Thursday, July 19, 2018

How to fix the USA rant (Dec. 20, 2017)

Finally finished my holiday wish list. Thanks for asking, Michael Demetriou:

I think the first thing we need to do is make a genuine commitment to true democracy. The first step in that is ending the legalized system of graft that has long been with us in some form and really took off after the Citizens United and McCutcheon decisions. Elections should be 100% publicly funded, and candidates should win or lose on the strength of their ideas and qualifications--not their financial resources. Candidates should be provided with adequate resources to get their message out to voters, and tough regulations should be put in place to limit (and hopefully eliminate) the ability of private actors to aid candidates through unofficial monetary contributions. Congressional districts should be drawn using computer software and overseen by a nonpartisan commission. Federal election days should be national holidays. Felony disenfranchisement should be ended, along with various other forms of legal voter suppression methods. The electoral college should be eliminated and the president elected through popular majority. Instant runoff voting should be adopted to enable meaningful participation by third-party candidates and better reflect the intentions of the electorate. And all of these reforms should occur at the state level as well.

Second, we must acknowledge and address existential threats. Climate change has to be at the top of that list, along with related concerns like fossil fuel depletion, loss of species (especially ocean fish), deforestation and salinization of arable land, and other major environmental concerns. We needed to start taking these problems seriously decades ago, and because we didn't, the best we can do now is damage control. But we need to start making drastic cuts to greenhouse emissions and shifting energy production to 100% renewables, like, yesterday. I think we need a series of very aggressive policies restricting the continued extraction of fossil fuels, taxing their use, and eventually prohibiting their emissions product. This probably means shutting down factories and taking vehicles off the road, among other things, so it's obviously a tough sell politically. But it's necessary. I would put nuclear threats second here but that seems like a permanent condition so I am not sure how helpful that is.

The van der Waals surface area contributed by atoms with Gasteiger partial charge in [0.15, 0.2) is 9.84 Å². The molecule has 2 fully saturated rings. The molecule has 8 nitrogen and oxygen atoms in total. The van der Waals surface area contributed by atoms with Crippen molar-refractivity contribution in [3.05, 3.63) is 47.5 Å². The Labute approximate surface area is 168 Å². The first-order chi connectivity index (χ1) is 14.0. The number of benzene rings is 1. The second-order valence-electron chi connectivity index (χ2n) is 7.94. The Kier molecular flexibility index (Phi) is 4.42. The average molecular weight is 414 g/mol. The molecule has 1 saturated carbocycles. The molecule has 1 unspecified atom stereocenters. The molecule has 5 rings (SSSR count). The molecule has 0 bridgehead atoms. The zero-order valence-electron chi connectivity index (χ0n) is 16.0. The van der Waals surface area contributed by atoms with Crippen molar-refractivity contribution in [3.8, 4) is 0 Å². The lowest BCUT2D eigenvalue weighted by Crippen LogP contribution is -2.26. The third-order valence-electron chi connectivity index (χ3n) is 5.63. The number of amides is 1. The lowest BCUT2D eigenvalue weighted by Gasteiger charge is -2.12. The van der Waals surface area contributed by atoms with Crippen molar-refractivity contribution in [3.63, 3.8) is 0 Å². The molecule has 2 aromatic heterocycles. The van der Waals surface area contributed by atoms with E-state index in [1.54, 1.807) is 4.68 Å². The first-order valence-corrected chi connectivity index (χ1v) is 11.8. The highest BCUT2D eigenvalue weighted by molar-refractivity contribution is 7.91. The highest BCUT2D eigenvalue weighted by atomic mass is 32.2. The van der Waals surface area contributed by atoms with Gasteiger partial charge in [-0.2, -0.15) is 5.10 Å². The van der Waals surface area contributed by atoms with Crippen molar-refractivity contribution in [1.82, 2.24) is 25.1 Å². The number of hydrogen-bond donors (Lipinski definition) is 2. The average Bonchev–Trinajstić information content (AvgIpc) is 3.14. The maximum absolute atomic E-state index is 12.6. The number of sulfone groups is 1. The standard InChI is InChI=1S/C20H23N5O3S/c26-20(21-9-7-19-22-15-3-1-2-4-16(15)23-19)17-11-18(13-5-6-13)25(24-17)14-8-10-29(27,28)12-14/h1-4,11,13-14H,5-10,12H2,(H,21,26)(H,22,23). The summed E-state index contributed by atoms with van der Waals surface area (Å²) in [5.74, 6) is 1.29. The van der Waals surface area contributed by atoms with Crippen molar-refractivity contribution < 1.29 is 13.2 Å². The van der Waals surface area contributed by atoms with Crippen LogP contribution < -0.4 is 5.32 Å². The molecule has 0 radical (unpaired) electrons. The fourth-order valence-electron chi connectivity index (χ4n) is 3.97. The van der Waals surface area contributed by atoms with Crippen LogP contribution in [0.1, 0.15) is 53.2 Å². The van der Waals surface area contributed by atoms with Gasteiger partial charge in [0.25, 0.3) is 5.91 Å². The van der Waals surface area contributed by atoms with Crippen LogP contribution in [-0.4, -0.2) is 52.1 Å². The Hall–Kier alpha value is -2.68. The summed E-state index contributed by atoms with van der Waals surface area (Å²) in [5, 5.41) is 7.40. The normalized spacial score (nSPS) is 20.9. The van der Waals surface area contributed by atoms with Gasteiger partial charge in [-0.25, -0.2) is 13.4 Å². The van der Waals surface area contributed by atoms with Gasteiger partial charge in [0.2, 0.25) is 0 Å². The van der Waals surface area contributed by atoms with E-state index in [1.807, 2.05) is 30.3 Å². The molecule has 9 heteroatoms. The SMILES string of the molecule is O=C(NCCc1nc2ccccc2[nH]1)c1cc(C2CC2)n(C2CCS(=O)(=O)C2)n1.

Third, I think we have to recognize that capitalism only functions as the basis of a national economy when its destructive impulses are tightly regulated and controlled for by government--and after decades of deregulation we have an economy that simply does not meet the needs of very many citizens. We need a massive reversal here, because it is no exaggeration to say that the 21st century U.S. economy is based literally on fraud. Because we neither regulate adequately nor reliably enforce the regulations we have, we effectively incentivize not only firms but individual executives within those firms to pollute the environment, underpay their workers, rip off consumers, engage in dishonest securities trading, then loot the company on their way out the door. And basic principles of microeconomics will tell you that where a "market inefficiency" exists, those who mercilessly exploit it will be rewarded and those who don't will be punished. Government is supposed to fix that by requiring things like reasonable minimum wages, collective bargaining rights and other fair labor standards, formidable tort, product liability, and consumer protection laws enforced by well-resourced watchdog groups and a strong and independent judiciary, rigorous health and environmental regulations, effective financial and securities policy enforced by competent and well-funded regulators, and so on. We've weakened all of these things, some to the point of substantial eradication. We need to at least restore all of these things and probably make them better than ever.

Finally, we need to restore the social mobility that once made America the "land of opportunity," at least for some, and provide a European-style safety net for those incapable of providing for themselves. These aren't entirely distinct from each other, since people are more likely to take risks (like starting businesses) when the wages of failure are disappointment and frustration rather than homelessness and destitution. But on the opportunity front, this means universal access to sufficient education. It's clear that K-12 is not enough these days, so we should have public funding for education at least through the undergraduate level, if not beyond for qualified students. On the safety net side, this means single-payer health coverage for everyone (or at least elderly, disabled, and unemployed or underemployed workers and their children), a reasonable set of cash assistance benefits for retired, disabled, or unemployed workers (or a guaranteed minimum income for everyone), a massive investment in affordable housing construction (right now there is nowhere in the USA that a person employed 40 hours per week at minimum wage can afford a 1-bedroom apartment) and/or rental subsidies for lower-income households, meaningful parental leave, and so on.

I wanted to include personal gun ownership in there somewhere, even though that's one thing that could really wedge apart any kind of widespread support for this platform. Maybe if we ever had all these things, Americans would be happy and stop shooting each other?

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